Pentagon halts ground shipments via Pakistan
05 December, 2013
WASHINGTON: The US military has halted ground shipments of cargo leaving Afghanistan via its key Pakistan supply route to ensure the safety of drivers following protests in Pakistan over American drone strikes, a Pentagon spokesman said on Tuesday.
The affected route, which runs from Torkham Gate at the Afghanistan-Pakistan border to Karachi, has been crucial for the United States as it winds down its combat mission in landlocked Afghanistan and moves equipment out of the country. The route accounts for the vast majority of ground traffic of US military cargo through Pakistan and has been targeted by protesters in Pakistan angered by US drone strikes.
"We are aware protests have affected one of the primary commercial transit routes between Pakistan and Afghanistan," Pentagon spokesman Mark Wright told Reuters. "We have voluntarily halted US shipments of retrograde cargo ... to ensure the safety of the drivers contracted to move our equipment," he added, referring to shipments going out of Afghanistan. The US decision to temporary suspend its use of the route is another headache for military planners just as Afghan President Hamid Karzai throws into doubt American plans to keep some forces in Afghanistan after NATO's combat mission ends next year.
Karzai has so far refused to sign a bilateral security pact the United States and NATO say are crucial for some international forces to stay to advise and assist Afghans. Wright said the US military expected it could resume its retrograde shipments through the Pakistani route in the near future.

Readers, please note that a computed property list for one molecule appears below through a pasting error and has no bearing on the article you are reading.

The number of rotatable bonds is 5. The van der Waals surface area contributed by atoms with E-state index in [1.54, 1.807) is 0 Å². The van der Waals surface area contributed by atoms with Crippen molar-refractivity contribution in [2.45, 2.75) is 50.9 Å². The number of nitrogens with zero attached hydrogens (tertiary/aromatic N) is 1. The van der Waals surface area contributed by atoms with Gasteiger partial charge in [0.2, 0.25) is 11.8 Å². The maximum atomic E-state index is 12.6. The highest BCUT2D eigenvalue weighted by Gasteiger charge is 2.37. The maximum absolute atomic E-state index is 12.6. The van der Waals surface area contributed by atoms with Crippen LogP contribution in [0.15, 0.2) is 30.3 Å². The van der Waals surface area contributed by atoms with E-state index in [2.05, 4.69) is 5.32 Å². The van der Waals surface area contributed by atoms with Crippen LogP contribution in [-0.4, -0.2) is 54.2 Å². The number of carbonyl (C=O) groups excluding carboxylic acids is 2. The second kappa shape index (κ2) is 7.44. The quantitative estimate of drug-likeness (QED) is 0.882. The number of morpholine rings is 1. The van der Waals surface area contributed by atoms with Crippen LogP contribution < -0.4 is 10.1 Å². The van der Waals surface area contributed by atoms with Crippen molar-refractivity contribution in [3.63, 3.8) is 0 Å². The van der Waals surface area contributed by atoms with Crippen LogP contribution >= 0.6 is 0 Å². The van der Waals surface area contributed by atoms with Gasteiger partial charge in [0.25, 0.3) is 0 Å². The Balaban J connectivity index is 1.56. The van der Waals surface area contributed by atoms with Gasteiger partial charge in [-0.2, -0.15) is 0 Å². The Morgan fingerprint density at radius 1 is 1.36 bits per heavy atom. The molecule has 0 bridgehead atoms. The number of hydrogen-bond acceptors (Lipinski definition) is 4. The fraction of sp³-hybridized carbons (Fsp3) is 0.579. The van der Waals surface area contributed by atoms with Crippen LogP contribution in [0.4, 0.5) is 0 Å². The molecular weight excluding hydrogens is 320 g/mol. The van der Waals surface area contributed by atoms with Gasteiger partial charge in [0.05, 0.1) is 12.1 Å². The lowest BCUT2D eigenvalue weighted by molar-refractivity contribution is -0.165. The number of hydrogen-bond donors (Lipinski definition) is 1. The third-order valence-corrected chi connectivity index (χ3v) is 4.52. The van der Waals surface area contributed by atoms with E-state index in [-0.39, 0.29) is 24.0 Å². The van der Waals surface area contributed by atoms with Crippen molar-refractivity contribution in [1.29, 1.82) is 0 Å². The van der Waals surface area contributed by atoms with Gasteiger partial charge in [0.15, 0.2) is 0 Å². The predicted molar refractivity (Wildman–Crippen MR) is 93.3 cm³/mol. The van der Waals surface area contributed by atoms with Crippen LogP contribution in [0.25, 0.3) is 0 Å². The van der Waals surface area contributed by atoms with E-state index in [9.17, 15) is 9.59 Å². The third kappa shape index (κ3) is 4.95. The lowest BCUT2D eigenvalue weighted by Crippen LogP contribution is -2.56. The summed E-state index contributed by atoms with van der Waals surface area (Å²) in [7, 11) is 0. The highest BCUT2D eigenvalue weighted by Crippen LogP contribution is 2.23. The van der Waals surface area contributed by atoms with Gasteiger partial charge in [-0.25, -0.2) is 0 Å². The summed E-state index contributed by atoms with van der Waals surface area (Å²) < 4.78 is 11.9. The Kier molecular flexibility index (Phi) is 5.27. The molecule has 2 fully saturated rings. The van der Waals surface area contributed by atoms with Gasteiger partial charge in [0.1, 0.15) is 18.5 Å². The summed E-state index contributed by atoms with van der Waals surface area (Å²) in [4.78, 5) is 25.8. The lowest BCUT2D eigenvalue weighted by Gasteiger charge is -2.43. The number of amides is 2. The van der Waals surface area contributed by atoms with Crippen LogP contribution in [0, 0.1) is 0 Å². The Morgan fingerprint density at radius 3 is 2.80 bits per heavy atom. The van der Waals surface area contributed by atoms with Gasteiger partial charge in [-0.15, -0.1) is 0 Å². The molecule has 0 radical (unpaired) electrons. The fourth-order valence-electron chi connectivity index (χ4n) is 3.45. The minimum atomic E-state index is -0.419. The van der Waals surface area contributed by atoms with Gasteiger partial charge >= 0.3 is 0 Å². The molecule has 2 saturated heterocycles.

He also pointed out that the United States has other options to move equipment out of the country. Still, other options are far more costly, including the shipments via the so-called Northern Distribution Network, a complex web of transit routes through Russia and Central Asia. That route is key in bringing supplies into Afghanistan.
The United States also flies equipment out of Afghanistan in jets, including munitions and weapons. The US military had to rely on those alternatives, however, when Pakistan closed down the routes to protest a NATO cross-border killing of Pakistani soldiers in 2011. Although there is another ground supply route through Pakistan, closure of the main route essentially shuts off retrograde shipments, one US official said, speaking on condition of anonymity.
Meanwhile, Pakistan Tehreek-e-Insaf claimed a "tactical success" Wednesday after the US military suspended shipments of equipment out of Afghanistan via a key Pakistani route.
Activists in Khyber Pakhtunkhwa, some armed with clubs, have been forcibly searching trucks in an effort to halt NATO supplies in protest over US drone strikes in Pakistan's tribal belt. The unofficial checkpoints began on November 24 after a call to blockade NATO supplies by PTI chief Imran Khan. PTI spokeswoman Shireen Mazari hailed the Pentagon's move as a "tactical success" and said the protests would continue.
"The US decision to halt NATO supplies through Torkham doesn't affect our protest and we will continue our protest until drone strikes are stopped," she told AFP.
Imran demanded the government block NATO supplies after a US drone strike that killed Pakistani Taliban leader Hakimullah Mehsud but Islamabad has shown no appetite for such a move. US officials said trucks have been told to wait for now in holding areas in Afghanistan, with Washington expecting the route to resume operating soon.